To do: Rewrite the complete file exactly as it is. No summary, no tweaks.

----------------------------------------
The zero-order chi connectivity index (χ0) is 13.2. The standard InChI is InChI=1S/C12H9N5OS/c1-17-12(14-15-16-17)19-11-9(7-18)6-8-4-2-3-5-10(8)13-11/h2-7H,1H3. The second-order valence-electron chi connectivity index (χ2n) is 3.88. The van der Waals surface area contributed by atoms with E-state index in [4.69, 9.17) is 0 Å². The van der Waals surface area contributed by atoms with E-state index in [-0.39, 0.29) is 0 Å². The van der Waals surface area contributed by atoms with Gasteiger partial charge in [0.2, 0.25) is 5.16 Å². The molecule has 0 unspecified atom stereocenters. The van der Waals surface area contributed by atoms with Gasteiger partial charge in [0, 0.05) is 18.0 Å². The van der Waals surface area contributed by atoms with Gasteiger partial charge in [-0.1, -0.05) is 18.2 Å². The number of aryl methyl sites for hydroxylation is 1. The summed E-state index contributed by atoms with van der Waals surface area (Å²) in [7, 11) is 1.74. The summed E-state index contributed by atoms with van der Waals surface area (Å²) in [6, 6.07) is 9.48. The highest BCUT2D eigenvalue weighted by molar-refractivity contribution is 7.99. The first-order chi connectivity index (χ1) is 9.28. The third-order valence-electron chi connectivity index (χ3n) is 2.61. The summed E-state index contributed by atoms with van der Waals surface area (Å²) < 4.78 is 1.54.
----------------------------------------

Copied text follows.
The zero-order chi connectivity index (χ0) is 13.2. The standard InChI is InChI=1S/C12H9N5OS/c1-17-12(14-15-16-17)19-11-9(7-18)6-8-4-2-3-5-10(8)13-11/h2-7H,1H3. The second-order valence-electron chi connectivity index (χ2n) is 3.88. The van der Waals surface area contributed by atoms with E-state index in [4.69, 9.17) is 0 Å². The van der Waals surface area contributed by atoms with E-state index in [-0.39, 0.29) is 0 Å². The van der Waals surface area contributed by atoms with Gasteiger partial charge in [0.2, 0.25) is 5.16 Å². The molecule has 0 unspecified atom stereocenters. The van der Waals surface area contributed by atoms with Gasteiger partial charge in [0, 0.05) is 18.0 Å². The van der Waals surface area contributed by atoms with Gasteiger partial charge in [-0.1, -0.05) is 18.2 Å². The number of aryl methyl sites for hydroxylation is 1. The summed E-state index contributed by atoms with van der Waals surface area (Å²) in [7, 11) is 1.74. The summed E-state index contributed by atoms with van der Waals surface area (Å²) in [6, 6.07) is 9.48. The highest BCUT2D eigenvalue weighted by molar-refractivity contribution is 7.99. The first-order chi connectivity index (χ1) is 9.28. The third-order valence-electron chi connectivity index (χ3n) is 2.61. The summed E-state index contributed by atoms with van der Waals surface area (Å²) < 4.78 is 1.54.